Storm Hawks Extended Universe
A series of (mostly Stork-centric) backstory and episode companion fics, loosely inspired by 100prompts on Livejournal. Written in no particular order, copious use of headcanon, shameless amounts of adoration for this series. Cross-posted at AO3.
Coincidental Fate (#59 - Destiny)
Notes: Set directly following episode 46, "Origins".
Summary: Aerrow reflects on the Guardian's prophecy, and Stork inadvertently complicates things.
"Well... these bird guys interrupted me while I was defending our home against a squad
of Cyclonian wannabes, to tell me I'm a Sky Knight. And so we came here to find the
Condor, rebuild the Storm Hawks, and fulfill some kind of Atmos-saving destiny?"
Aerrow draped the blanket gently over Radarr, not wanting to wake his co-pilot, before tiptoeing out of his room. Or at least, the room he'd ended up with once the scuffle for the Condor's living quarters had settled. The corridors of the ship were dimly lit with the ship's standby lights, and with the exception of the reverberating sound of snoring coming from not one, but two quarters — Finn's and Junko's — only the nasal metallic creaking of the mooring lines echoed through the metal hull as he made his way toward the bridge. He hadn't been able to sleep, and the last several hours of anxious tossing and turning had left him too on edge to keep trying.
He was surprised to find the wheelhouse port, leading out to the narrow deck that ran the perimeter of the bridge, open... and occupied.
"Hey Stork," Aerrow said quietly, but winced as the merb jumped and spun around to face him, hands reaching back to grip the railing. "Sorry for startling you," he added apologetically. He'd already begun to realize that their new carrier pilot was even more high-strung than their initial impressions had suggested. "Couldn't sleep?" he asked, hoping the conversation would help.
Stork twitched, but gingerly unwound his four digits from the railing as he shook his head. "I'm a chronic insomniac," he stated flatly. "Besides, I'm used to having the Condor to myself. Having other people on board is... loud."
Aerrow uttered an awkward laugh, rubbing a hand through his red hair. "Yeah, Finn does kinda snore a lot. Junko too, apparently. You get used to it though, you'll tune it out in no time."
The green-skinned pilot responded with an unimpressed "hnnh" and turned back to face the open air again. The breeze had picked up, swinging the mooring lines in graceful, swooping arches, black against the starlight.
"I was surprised when you had said that it was better for the Condor to remain suspended when at rest," Aerrow said, folding his arms in front of him and matching Stork's lean on the balcony edge as he watched the cables. "I'd always assumed carriers landed when they weren't actively flying."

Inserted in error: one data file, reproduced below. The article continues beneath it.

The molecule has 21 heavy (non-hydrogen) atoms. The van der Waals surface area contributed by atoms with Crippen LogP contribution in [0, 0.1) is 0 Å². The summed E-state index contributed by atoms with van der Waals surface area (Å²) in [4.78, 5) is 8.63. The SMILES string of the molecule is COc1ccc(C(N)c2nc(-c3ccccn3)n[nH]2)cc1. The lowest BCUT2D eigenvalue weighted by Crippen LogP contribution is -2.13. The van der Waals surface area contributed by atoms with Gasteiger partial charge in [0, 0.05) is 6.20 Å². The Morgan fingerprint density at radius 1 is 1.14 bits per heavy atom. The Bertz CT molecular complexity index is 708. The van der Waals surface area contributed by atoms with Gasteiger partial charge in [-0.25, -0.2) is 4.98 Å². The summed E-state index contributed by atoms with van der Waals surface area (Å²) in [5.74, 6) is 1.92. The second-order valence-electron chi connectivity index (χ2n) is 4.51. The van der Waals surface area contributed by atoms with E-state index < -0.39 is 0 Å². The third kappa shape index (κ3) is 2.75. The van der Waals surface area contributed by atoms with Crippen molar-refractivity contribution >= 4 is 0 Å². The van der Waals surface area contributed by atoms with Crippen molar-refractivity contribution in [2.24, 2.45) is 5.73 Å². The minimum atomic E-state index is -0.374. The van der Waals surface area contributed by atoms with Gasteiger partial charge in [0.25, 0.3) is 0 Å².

"The new ones do," Stork replied with a shrug of his narrow shoulders. "But the Condor was built before the anti-grav crystals used in dry docks were reliable. They tended to short out at inopportune moments, and drop half-built ships on whoever was unlucky enough to be standing beneath them— splat." He smirked a little at Aerrow's wince before continuing, "The Condor's trestle structure was never all that well designed, it puts a lot of stress on the landing gear. I had to reinforce stanchions pretty early on when I was rebuilding her. So, mooring lines."
That was the most the Aerrow had heard Stork talk about anything that wasn't infectious since they'd met, and the fondness for the carrier was audible in the pilot's tone. Without realizing it, Aerrow's grimace had reverted back to a smile. "You know a lot about the Condor," he said. Even as he spoke, he recalled Piper's radio transmission from a few days ago, when the leecher crystal had sent the Condor plunging down towards the Wastelands once again.
"Stork, it's not worth it! You need to bail out!"
"Uh-uh... this pilot goes down with his ship!"
That kind of dedication was rarely seen in even the most tenured of Sky Knights, and Aerrow felt secure that, the merb's quirks aside, they had made the right choice in offering him a place on the team. Aerrow suddenly registered that Stork was staring at him expectantly, and realized that in his musing, he'd missed whatever the green one had asked him. "Uh, sorry. What was the question?"